Data helps organizations make better decisions. With a programming language like Python to analyze your data and transform data into visual representations, you can effortlessly tell the story of your business. One way to create customized visuals from your data would be to use data visualization libraries in Python like Matplotlib, Seaborn, Ggplot2, Plotly, or Pandas. When you want to accomplish this task with little or no code (not even SQL), you might consider using tools like Metabase.
With Metabase, a powerful visualization tool, you can quickly turn your data into easy-to-understand visuals like graphs, pie charts, flow diagrams, and much more. Then, using Metabase’s intuitive interface, you can cut through the data noise and focus on what’s essential for your business.
In the previous blog of this series, we explained how to use Python to load data into Supabase. In this blog, we will create different kinds of charts out of the data stored in Supabase using Metabase.
Before we dive in, let’s look at some prerequisites that you will need:
- Supabase project with data
Based on our previous article, we assume we already have a Supabase project setup and have data loaded into it.
- Metabase Docker Container
To take advantage of the open-source version of Metabase, you can use the Metabase docker container here.
Visualizing data in Supabase with Metabase
To launch Metabase, simply go to http://localhost:3000/setup/ which is the default port that the Metabase server will be listening to.
After Metabase is launched, select your preferred language and add your contact information. In the Add your data markdown, you will need to choose PostgreSQL.
You will be prompted to add the necessary connection information to your Supabase project. Go to your Supabase project and hit Settings > Database to get the database info.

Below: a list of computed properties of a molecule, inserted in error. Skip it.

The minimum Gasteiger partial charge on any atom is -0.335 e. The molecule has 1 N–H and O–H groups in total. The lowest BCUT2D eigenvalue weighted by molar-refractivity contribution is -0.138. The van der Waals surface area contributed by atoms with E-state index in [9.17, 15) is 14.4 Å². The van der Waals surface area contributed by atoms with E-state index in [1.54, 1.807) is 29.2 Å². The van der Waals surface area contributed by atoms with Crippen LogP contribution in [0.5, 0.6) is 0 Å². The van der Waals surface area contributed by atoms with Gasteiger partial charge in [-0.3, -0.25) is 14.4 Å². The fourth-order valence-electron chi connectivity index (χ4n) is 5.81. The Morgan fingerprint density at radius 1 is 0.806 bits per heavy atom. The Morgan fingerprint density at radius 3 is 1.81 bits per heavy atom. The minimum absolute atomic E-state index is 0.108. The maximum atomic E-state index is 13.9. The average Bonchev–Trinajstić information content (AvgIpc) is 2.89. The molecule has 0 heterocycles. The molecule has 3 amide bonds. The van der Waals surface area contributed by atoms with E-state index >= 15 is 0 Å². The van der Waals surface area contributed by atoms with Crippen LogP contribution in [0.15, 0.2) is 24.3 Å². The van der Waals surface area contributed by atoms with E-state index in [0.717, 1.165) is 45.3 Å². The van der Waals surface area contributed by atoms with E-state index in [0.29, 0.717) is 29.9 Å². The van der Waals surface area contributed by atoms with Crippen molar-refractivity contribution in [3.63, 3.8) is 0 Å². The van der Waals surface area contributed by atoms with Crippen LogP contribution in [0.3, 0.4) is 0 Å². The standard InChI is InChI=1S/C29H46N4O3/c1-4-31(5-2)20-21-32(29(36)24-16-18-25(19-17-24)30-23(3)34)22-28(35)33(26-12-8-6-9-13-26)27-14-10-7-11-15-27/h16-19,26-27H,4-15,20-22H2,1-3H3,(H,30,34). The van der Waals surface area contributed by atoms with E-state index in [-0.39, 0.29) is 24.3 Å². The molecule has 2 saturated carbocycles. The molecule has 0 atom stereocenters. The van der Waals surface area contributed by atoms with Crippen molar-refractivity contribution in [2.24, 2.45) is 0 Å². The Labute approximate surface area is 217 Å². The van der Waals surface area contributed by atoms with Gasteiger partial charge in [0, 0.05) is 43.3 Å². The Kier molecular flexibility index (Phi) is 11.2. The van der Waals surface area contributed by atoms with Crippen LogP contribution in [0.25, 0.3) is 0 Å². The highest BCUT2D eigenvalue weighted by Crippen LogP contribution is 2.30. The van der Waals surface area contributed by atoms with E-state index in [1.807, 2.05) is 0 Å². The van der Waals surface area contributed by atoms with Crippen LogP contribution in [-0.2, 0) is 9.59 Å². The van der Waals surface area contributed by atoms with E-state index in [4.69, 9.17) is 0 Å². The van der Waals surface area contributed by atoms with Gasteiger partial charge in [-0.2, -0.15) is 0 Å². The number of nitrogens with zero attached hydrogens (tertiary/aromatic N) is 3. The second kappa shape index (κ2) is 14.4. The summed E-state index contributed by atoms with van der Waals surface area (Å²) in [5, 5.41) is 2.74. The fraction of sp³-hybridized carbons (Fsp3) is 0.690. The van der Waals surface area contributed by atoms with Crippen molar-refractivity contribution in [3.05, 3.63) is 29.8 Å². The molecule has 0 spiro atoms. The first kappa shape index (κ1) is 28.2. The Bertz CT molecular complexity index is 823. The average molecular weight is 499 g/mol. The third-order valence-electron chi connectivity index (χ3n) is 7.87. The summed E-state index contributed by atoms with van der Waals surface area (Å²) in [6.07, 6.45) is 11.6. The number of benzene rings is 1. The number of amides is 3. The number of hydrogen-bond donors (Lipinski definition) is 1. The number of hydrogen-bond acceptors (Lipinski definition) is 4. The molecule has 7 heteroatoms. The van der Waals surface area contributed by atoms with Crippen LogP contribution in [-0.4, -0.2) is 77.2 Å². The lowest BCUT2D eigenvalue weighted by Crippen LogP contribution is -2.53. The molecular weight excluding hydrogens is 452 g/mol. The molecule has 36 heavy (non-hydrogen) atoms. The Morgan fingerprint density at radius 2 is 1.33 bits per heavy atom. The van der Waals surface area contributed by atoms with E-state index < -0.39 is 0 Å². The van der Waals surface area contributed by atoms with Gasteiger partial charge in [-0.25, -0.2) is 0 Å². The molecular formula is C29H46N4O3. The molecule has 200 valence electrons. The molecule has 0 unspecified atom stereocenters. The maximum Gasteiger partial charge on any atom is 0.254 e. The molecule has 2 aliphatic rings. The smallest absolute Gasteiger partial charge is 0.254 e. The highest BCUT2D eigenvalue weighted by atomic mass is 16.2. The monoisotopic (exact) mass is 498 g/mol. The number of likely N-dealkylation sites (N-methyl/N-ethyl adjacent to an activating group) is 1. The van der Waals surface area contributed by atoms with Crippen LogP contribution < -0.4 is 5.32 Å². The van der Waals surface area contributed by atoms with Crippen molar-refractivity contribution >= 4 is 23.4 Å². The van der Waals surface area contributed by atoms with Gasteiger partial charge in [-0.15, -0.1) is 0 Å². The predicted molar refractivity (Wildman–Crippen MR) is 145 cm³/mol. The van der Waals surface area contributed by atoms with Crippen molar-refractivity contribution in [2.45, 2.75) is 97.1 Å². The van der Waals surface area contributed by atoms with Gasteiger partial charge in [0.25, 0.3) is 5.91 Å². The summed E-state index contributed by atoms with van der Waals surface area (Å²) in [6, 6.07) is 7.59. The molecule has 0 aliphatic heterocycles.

Enter the necessary information on Metabase and hit next. Finally, select your data preference, after which you will land on the Metabase homepage.
View Database and Tables
We can now see the "Supabase DB" Supabase project under "Our data".
To view the tables, go to SupabaseDB > public
View Table Data Insights
Go back to the home page and select public schema under "Try these x-rays based on your data"
Here is the output of the product table.
As you can see, we can get some handy information from this like:
- How many products are present with a given range of inventory count.
- How many products are present for a given range of price.
- The ratio between the number of employees to the number of products.
- How many products each vendor has created.
If you have column-specific views, you can select the zoom-in option under More x-rays.
For example, let's select the total employees field.
With information like this, you will be able to answer some key questions like
- What are some common statistics for company employees like average, minimum, maximum, and standard deviation?
- What is the distribution of the employees across different geo locations?
- What is the distribution of the employees across different vendors?
Using custom SQL queries
We can also use custom queries to set up our dashboards. To do this, go to New > SQL query.
Next, under the database, select "SupabaseDB".
We will be using the following SQL query:
SELECT "Vendor".vendor_name, product_name, "Vendor".total_employees FROM "Product" LEFT JOIN "Vendor" on "Product".vendor_id = "Vendor".vendor_id WHERE "Vendor".total_employees
This query should fetch us the vendor name and the product where the number of employees for a given vendor is less than 110.
To run the SQL query, hit the play button.
This will be shown below in the output window. To visualize the data, hit the visualization button.
Next, select the type of visualizer you want. Let us choose Bar.
Choose the appropriate x-axis and y-axis fields, and you will be able to view the data in bar format.
Data visualization empowers organizations to turn unused data into actionable insights, leading to faster and better decision-making. Why wait?
With our free tier Supabase account, you can start a new project today and use Metabase to visualize your app data.